Statistics is all about modelling. But that doesn’t mean strutting down the catwalk with a pouty expression.
It means we’re often looking for a mathematical form that best describes relationships between variables in a population, which we can then use to estimate or predict data values, based on known probability distributions.
To aid in the search and selection of a “top model,” we often utilize calculated indices for model fit.
In a time series trend analysis, for example, mean absolute percentage error (MAPE) is used to compare the fit of different time series models. Smaller values of MAPE indicate a better fit.
You can see that in the following two trend analysis plots:
The MAPE value is much lower in top plot for Model A (9.37) than it is for the bottom plot with Model B (24.84). So Model A fits its data better than Model B fits its dat—ah…er, wait…that doesn’t seem right.. I mean… Model B looks like a closer fit, doesn’t it…hmmm…do I have it backwards…what the...???
Step back from the numbers!
Statistical indices for model fit can be great tools, but they work best when interpreted using a broad, flexible attitude, rather than a narrow, dogmatic approach. Here are a few tips to make sure you're getting the big picture:
Look at your data
No, don't just look. Gaze lovingly. Stare rudely. Peer penetratingly. Because it's too easy to get carried away by calculated stats. If you graphically examine your data carefully, you can make sure that what you see, on the graph, is what you get, with the statistics. Looking at the data for these two trend models, you know the MAPE value isn’t telling the whole story.
Understand the metric
MAPE measures the absolute percentage error in the model. To do that, it divides the absolute error of the model by the actual data values. Why is that important to know? If there are data values close to 0, dividing by those very small fractional values greatly inflates the value of MAPE.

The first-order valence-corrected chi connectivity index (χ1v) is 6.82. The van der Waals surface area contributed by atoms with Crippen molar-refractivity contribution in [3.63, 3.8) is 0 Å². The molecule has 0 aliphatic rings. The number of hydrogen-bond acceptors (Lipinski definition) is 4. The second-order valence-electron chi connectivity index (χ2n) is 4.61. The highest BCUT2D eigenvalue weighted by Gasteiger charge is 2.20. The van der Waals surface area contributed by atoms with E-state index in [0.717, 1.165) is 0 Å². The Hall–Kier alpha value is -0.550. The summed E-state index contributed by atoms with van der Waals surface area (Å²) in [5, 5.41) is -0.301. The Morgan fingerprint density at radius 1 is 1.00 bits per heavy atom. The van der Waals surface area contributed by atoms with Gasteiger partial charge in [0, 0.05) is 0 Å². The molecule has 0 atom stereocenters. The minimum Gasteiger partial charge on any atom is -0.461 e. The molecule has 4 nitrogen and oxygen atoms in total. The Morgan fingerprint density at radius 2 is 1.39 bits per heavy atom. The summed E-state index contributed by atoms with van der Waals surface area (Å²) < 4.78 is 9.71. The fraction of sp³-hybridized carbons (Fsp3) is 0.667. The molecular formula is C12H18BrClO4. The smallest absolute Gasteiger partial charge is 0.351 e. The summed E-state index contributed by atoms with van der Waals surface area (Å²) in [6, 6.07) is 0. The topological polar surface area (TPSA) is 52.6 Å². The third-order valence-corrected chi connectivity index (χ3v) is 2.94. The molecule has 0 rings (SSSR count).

That’s what’s going on in Model B. To see this, look what happens when you add 200 to each value in the data set for Model B—and fit the same model.
Same trend, same fit, but now the absolute percentage of error is more than 25 times lower (0.94611) than it was with the data that included values close 0—and more than 10 times lower than the MAPE value in Model A. That result makes more sense, and is coherent with the model fit shown on the graph.
Examine multiple measures
MAPE is often considered the go-to measurement for the fit of time series models. But notice that there are two other measures of model error in the trend plots: MAD (mean absolute deviation) and MSD (mean squared deviation). Notice that in both trend plots for Model B, those values are low—and identical. They’re not affected by values close to 0.
Examining multiple measures helps ensure you won't be hoodwinked by a quirk for a single measure.
Interpret within the context
Generally you’re safest using measures of fit to compare the fits of candidate models for a single data set. Comparing model fits across different data sets, in different contexts, leads to invalid comparisons. That’s why you should be wary of blanket generalizations (and you’ll hear them), such as “every regression model should have an R-squared of at least 70%.” It really depends what you’re modelling, and what you’re using the model for. For more on that, read this post by Jim Frost on R-squared.
Finally, a good model is more than just a perfect fit
Don't let small numerical differences in model fit be your be-all and end-all. There are other important practical considerations, as shown by these models.